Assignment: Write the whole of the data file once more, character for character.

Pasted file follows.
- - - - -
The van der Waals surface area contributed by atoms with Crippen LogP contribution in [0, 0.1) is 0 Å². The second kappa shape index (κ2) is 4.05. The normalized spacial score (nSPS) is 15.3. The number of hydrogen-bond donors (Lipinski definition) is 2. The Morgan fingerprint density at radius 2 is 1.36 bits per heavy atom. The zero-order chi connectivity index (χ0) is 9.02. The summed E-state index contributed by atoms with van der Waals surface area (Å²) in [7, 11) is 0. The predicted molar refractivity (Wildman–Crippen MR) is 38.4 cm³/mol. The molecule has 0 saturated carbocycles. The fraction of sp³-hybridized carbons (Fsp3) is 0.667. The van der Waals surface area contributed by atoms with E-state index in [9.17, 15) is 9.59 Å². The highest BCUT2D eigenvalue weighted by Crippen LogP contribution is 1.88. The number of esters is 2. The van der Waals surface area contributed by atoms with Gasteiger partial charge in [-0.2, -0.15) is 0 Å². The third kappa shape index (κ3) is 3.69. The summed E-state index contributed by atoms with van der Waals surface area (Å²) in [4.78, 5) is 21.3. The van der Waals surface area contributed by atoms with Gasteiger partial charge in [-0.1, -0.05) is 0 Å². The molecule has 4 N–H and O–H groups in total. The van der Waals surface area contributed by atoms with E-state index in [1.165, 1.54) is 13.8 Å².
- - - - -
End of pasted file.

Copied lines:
The van der Waals surface area contributed by atoms with Crippen LogP contribution in [0, 0.1) is 0 Å². The second kappa shape index (κ2) is 4.05. The normalized spacial score (nSPS) is 15.3. The number of hydrogen-bond donors (Lipinski definition) is 2. The Morgan fingerprint density at radius 2 is 1.36 bits per heavy atom. The zero-order chi connectivity index (χ0) is 9.02. The summed E-state index contributed by atoms with van der Waals surface area (Å²) in [7, 11) is 0. The predicted molar refractivity (Wildman–Crippen MR) is 38.4 cm³/mol. The molecule has 0 saturated carbocycles. The fraction of sp³-hybridized carbons (Fsp3) is 0.667. The van der Waals surface area contributed by atoms with E-state index in [9.17, 15) is 9.59 Å². The highest BCUT2D eigenvalue weighted by Crippen LogP contribution is 1.88. The number of esters is 2. The van der Waals surface area contributed by atoms with Gasteiger partial charge in [-0.2, -0.15) is 0 Å². The third kappa shape index (κ3) is 3.69. The summed E-state index contributed by atoms with van der Waals surface area (Å²) in [4.78, 5) is 21.3. The van der Waals surface area contributed by atoms with Gasteiger partial charge in [-0.1, -0.05) is 0 Å². The molecule has 4 N–H and O–H groups in total. The van der Waals surface area contributed by atoms with E-state index in [1.165, 1.54) is 13.8 Å².